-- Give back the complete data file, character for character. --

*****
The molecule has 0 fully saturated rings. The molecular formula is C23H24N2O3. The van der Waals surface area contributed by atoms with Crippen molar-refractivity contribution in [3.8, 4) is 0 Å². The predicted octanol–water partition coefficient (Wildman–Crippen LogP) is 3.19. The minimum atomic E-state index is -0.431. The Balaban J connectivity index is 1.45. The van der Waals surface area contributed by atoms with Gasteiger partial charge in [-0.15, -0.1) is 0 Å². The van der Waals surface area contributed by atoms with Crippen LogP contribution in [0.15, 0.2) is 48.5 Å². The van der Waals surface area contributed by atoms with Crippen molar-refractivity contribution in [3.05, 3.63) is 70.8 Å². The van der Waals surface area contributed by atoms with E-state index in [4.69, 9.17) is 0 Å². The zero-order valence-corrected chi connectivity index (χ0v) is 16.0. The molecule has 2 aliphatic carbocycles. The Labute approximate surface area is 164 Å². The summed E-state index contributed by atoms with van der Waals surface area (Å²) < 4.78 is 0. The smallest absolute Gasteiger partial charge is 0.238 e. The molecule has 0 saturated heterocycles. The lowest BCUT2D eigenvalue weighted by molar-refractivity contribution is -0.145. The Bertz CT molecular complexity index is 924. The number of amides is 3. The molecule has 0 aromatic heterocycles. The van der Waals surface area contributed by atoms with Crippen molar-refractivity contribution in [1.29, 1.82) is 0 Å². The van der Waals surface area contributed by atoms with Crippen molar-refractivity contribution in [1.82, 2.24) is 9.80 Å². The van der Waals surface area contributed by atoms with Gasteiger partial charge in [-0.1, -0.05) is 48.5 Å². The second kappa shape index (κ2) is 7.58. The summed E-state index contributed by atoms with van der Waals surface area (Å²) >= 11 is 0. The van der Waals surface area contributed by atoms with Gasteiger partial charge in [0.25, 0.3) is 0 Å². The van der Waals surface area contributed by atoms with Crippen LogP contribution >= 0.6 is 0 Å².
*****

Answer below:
The molecule has 0 fully saturated rings. The molecular formula is C23H24N2O3. The van der Waals surface area contributed by atoms with Crippen molar-refractivity contribution in [3.8, 4) is 0 Å². The predicted octanol–water partition coefficient (Wildman–Crippen LogP) is 3.19. The minimum atomic E-state index is -0.431. The Balaban J connectivity index is 1.45. The van der Waals surface area contributed by atoms with Gasteiger partial charge in [-0.15, -0.1) is 0 Å². The van der Waals surface area contributed by atoms with Crippen LogP contribution in [0.15, 0.2) is 48.5 Å². The van der Waals surface area contributed by atoms with Crippen molar-refractivity contribution in [3.05, 3.63) is 70.8 Å². The van der Waals surface area contributed by atoms with E-state index in [4.69, 9.17) is 0 Å². The zero-order valence-corrected chi connectivity index (χ0v) is 16.0. The molecule has 2 aliphatic carbocycles. The Labute approximate surface area is 164 Å². The summed E-state index contributed by atoms with van der Waals surface area (Å²) < 4.78 is 0. The smallest absolute Gasteiger partial charge is 0.238 e. The molecule has 0 saturated heterocycles. The lowest BCUT2D eigenvalue weighted by molar-refractivity contribution is -0.145. The Bertz CT molecular complexity index is 924. The number of amides is 3. The molecule has 0 aromatic heterocycles. The van der Waals surface area contributed by atoms with Crippen molar-refractivity contribution in [1.29, 1.82) is 0 Å². The van der Waals surface area contributed by atoms with Crippen molar-refractivity contribution in [1.82, 2.24) is 9.80 Å². The van der Waals surface area contributed by atoms with Gasteiger partial charge in [-0.1, -0.05) is 48.5 Å². The second kappa shape index (κ2) is 7.58. The summed E-state index contributed by atoms with van der Waals surface area (Å²) >= 11 is 0. The van der Waals surface area contributed by atoms with Gasteiger partial charge in [0.25, 0.3) is 0 Å². The van der Waals surface area contributed by atoms with Crippen LogP contribution >= 0.6 is 0 Å².